Is the entrance clearly marked with identifiers? Are the access routes clear for vehicles to drive along? If the access is by water, is the dock/property easily visible from the water with identifiers? Are there tie-ups available?

While people expect to see some equipment, etc on the grounds, have you cleaned up the extra items? Are they neatly put away, or scattered around the property? A general clean up of the grounds is advised. This includes winter blow-down of branches, etc.

Water Supply
Has the water supply and source been clearly marked? Are there directions for turning on and shutting off the water if required? Has the water supply been cleaned or serviced recently (if so, paperwork stating the details should be provided)?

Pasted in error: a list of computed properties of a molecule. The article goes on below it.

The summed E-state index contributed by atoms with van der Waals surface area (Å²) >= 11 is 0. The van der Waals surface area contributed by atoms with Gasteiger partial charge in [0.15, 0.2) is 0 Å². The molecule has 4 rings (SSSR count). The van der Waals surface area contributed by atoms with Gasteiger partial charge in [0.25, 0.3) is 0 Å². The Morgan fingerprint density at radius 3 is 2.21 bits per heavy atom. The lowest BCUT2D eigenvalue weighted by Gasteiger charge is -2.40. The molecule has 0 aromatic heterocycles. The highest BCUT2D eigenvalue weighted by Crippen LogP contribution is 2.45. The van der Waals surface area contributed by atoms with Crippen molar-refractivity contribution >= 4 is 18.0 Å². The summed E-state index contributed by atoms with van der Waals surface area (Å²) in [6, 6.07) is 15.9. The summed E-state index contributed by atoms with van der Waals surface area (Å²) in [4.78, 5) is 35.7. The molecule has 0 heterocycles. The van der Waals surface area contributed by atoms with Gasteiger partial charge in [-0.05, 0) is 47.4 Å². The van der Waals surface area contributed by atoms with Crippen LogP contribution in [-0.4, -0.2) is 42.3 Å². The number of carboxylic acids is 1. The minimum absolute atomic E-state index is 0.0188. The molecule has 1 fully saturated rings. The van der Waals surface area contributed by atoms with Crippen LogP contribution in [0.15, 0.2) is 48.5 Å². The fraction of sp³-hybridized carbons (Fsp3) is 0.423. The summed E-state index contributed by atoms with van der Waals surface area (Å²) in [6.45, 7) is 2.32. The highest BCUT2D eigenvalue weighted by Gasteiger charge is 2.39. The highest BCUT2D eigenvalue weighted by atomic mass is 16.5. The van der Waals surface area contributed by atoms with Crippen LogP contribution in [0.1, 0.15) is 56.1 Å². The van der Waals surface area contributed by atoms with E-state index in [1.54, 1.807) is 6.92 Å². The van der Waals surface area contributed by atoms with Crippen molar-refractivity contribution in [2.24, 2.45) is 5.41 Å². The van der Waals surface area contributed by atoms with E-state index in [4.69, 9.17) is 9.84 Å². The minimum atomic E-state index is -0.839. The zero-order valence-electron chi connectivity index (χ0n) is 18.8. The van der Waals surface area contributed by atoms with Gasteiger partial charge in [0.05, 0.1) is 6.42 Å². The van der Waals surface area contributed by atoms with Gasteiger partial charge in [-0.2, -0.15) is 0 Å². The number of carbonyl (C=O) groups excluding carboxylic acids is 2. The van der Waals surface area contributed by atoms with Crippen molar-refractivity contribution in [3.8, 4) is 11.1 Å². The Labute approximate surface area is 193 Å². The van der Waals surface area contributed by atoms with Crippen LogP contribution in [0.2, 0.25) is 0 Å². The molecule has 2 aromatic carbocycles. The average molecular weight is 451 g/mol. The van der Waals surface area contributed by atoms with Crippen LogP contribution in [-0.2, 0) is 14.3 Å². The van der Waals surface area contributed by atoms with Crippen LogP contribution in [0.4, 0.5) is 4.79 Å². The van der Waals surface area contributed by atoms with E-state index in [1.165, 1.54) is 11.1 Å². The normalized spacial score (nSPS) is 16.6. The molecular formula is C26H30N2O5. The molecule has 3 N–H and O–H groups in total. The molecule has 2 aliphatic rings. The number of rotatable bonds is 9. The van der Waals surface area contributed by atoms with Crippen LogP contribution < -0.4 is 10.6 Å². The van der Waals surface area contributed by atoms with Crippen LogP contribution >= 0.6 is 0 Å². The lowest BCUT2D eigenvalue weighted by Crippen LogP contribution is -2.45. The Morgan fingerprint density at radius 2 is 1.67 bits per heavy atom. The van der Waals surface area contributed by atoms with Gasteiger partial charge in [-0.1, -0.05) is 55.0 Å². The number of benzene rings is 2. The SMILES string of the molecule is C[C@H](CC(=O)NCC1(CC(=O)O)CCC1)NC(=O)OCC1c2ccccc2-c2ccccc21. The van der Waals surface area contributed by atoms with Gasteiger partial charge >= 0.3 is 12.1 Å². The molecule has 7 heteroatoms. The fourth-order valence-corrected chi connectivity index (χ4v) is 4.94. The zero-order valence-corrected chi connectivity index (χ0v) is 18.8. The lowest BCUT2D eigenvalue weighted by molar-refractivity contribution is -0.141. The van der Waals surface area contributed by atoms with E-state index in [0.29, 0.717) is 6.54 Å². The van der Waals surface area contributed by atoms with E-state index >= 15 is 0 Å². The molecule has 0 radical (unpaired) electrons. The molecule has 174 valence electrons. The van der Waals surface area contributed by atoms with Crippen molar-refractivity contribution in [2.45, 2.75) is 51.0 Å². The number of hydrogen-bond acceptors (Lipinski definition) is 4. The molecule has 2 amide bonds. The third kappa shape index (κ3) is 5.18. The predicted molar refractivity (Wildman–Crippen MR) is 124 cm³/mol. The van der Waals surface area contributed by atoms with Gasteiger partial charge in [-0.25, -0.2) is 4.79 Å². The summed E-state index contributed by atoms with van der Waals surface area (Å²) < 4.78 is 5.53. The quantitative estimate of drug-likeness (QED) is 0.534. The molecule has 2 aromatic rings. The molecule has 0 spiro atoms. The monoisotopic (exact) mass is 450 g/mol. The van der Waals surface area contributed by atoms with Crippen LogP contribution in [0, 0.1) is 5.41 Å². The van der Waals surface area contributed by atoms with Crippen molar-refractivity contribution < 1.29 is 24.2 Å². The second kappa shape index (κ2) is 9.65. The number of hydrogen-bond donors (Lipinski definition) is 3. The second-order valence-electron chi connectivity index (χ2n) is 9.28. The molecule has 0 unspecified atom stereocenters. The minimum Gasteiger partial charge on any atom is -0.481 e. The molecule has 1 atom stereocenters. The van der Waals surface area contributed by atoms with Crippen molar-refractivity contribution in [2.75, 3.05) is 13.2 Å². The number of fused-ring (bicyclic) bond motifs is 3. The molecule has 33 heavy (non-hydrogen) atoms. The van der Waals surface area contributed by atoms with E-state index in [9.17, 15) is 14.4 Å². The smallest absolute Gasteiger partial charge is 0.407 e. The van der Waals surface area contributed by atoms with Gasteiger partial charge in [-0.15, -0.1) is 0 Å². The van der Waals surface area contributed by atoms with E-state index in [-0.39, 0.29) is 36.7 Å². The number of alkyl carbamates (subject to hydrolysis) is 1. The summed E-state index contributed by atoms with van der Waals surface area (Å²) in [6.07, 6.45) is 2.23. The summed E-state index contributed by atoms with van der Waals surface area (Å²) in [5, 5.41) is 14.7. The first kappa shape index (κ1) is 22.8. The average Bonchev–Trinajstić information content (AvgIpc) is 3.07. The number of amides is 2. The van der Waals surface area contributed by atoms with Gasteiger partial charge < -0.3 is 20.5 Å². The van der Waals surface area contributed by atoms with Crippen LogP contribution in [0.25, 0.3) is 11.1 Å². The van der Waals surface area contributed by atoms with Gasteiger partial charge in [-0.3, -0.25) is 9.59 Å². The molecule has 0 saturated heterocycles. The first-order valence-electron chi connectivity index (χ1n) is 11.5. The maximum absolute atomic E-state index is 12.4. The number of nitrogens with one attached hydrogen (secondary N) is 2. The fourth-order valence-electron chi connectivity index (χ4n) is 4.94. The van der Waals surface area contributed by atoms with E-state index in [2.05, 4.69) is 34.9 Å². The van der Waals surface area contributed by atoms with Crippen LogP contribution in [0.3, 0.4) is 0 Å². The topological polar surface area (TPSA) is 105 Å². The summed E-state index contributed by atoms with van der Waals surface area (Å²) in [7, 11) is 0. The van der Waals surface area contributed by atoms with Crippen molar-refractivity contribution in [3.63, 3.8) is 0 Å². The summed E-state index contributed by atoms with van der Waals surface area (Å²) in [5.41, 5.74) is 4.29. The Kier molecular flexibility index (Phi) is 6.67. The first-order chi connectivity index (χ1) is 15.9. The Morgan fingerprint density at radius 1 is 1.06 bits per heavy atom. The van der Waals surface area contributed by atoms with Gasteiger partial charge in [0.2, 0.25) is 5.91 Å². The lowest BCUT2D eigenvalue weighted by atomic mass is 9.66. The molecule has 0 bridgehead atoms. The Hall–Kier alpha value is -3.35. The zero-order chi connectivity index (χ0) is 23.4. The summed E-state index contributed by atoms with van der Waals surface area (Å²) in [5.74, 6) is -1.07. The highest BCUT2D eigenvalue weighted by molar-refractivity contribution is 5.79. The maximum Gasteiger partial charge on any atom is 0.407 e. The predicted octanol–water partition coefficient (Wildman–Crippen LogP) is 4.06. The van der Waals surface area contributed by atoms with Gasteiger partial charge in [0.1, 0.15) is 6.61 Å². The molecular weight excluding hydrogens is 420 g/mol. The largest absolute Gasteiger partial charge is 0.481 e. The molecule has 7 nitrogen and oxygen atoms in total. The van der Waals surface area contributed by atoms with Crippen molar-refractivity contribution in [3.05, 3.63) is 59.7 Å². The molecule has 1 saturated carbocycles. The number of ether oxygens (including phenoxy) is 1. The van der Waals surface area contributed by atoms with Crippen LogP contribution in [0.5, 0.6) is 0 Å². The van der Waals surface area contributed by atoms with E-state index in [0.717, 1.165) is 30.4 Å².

If there is a residence on the property, has it been cleaned? Are there belongings left out or are they put away? The neater it can be left, the better. Do the doors/windows stick? Are there small repairs or projects that can be finished which will enhance the showings?

Are there loose boards? Do they need to be power washed so they aren’t dirty/slippery? Are there simple repairs that can be done to enhance the showing?

Any outbuildings on the property should be enterable and in a reasonable state of cleanliness.

If you have done work on the property, paperwork providing details of that work is always good to have readily available should people ask. Also any inspection work regarding the property should also have paperwork readily available.

Ed and Shelley have many years of remote and recreational property experience between them, and have a lot of information for both buyers and sellers to consider.

It's a Coastal Lifestyle ... Live It!